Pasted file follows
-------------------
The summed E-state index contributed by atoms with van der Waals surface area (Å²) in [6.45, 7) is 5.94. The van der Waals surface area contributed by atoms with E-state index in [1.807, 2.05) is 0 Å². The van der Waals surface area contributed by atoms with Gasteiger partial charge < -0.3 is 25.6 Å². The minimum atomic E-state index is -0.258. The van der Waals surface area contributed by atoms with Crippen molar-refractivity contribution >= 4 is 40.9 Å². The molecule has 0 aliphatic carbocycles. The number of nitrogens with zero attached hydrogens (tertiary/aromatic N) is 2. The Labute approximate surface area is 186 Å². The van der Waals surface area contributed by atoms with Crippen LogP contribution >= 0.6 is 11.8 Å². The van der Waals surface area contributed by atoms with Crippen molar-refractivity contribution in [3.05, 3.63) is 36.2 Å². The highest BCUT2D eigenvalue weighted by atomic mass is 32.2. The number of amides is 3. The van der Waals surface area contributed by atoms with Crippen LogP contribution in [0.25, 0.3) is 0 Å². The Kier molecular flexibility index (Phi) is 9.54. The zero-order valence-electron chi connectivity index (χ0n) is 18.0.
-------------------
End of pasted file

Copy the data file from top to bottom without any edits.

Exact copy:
The summed E-state index contributed by atoms with van der Waals surface area (Å²) in [6.45, 7) is 5.94. The van der Waals surface area contributed by atoms with E-state index in [1.807, 2.05) is 0 Å². The van der Waals surface area contributed by atoms with Gasteiger partial charge < -0.3 is 25.6 Å². The minimum atomic E-state index is -0.258. The van der Waals surface area contributed by atoms with Crippen molar-refractivity contribution >= 4 is 40.9 Å². The molecule has 0 aliphatic carbocycles. The number of nitrogens with zero attached hydrogens (tertiary/aromatic N) is 2. The Labute approximate surface area is 186 Å². The van der Waals surface area contributed by atoms with Crippen LogP contribution >= 0.6 is 11.8 Å². The van der Waals surface area contributed by atoms with Crippen molar-refractivity contribution in [3.05, 3.63) is 36.2 Å². The highest BCUT2D eigenvalue weighted by atomic mass is 32.2. The number of amides is 3. The van der Waals surface area contributed by atoms with Crippen LogP contribution in [0.25, 0.3) is 0 Å². The Kier molecular flexibility index (Phi) is 9.54. The zero-order valence-electron chi connectivity index (χ0n) is 18.0.